Personally I feel, by the way, that this a LOT to ask for from our content creators, but it is apparently the world in which we live.
3) Authenticity is really the art of human connection.
When my agency reviews examples of marketing content that clients claim is authentic and worthy of emulating (say, Ze Frank’s Friskies spots for BuzzFeed) the test seems to be:
Is the creator’s voice original and human? Does it make me feel like I have a human connection?
Make no mistake, this authenticity craze is absolutely necessary to content marketing — people won’t share content that doesn’t connect. No one wants to be a pawn in a marketer’s game. Social distribution and word of mouth are huge parts of content marketing: they are more predictable than search, and much more cost effective than paid amplification.
But content that personally connects isn’t exactly real. Instead it is an artful and artificial (read: inauthentic) bundle of emotional triggers such as candor, personal anecdotes, transparency, body language, tone, humor, and vulnerability all of which, when delivered consistently, create the illusion of human connection.
A very powerful illusion it is. One avid fan describes her wonder at her sense of connection to the artist Rihanna.
We keep on insisting, or at least wanting, a blueprint or a calculable algorithm to justify how she feels as knowable to us as a friend who made it without inspiring any resentment or jealousy. We feel like we’re given a vision of her that is real because she chooses not to portray herself as perfect, which only makes us believe that she is.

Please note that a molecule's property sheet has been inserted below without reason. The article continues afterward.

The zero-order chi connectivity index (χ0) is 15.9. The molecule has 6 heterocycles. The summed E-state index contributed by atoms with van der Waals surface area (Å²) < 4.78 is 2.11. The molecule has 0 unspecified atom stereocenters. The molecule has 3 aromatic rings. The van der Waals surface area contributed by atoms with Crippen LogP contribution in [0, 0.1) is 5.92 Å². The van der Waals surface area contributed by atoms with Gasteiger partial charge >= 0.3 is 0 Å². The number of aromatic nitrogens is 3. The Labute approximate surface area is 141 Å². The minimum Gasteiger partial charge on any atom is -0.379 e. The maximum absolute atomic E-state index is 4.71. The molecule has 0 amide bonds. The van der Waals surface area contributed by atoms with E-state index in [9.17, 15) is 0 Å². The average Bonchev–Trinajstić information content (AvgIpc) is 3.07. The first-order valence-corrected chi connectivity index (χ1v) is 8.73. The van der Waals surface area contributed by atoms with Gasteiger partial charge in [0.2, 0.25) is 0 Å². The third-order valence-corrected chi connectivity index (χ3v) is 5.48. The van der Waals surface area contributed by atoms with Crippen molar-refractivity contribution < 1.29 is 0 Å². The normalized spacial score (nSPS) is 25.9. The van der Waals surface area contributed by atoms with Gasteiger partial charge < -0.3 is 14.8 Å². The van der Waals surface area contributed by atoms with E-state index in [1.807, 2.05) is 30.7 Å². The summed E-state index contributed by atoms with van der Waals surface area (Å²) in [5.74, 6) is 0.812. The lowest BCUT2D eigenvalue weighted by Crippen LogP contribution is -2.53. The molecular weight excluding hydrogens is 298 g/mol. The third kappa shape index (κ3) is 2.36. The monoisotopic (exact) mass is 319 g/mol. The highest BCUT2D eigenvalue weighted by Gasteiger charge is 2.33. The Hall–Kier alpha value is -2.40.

Thousands of influencers like Rihanna have developed personas and content that now (ie. it didn’t happen overnight) feel instantly authentic and relatable.
But Brands? Over the past five years of content marketing, the scorecard is very mixed. And this is because brands can’t use the same triggers we generally associate with authenticity in individuals.
Essentially, we are too smart and too jaded to think of brands as our friends. And we also know that brands are artificial constructs in the first place.
Our need for this feeling of human connection in marketing is only going to grow. And the multitudes of individual bloggers and celebrities and influencers are clearly the marketing channel of the future, because they understand how to make us trust them and feel connected.
The better influencers are at connecting, the easier they will make it seem…the way reading a really great author often inspires one to write. But connecting authentically in the way that an audience wants? That is really hard for most of us. (For example, how many of your facebook friends do you feel are both authentic and compelling?)
My advice? Don’t follow advice that tells you to “be authentic” in your content. It won’t help. You are already authentic.
Want your brand to make a human connection with content that feels authentic to an audience?
You will probably have to spend years figuring out a consistent voice that will connect. Or instead, find someone who already connects with your audience, and let them do their thing.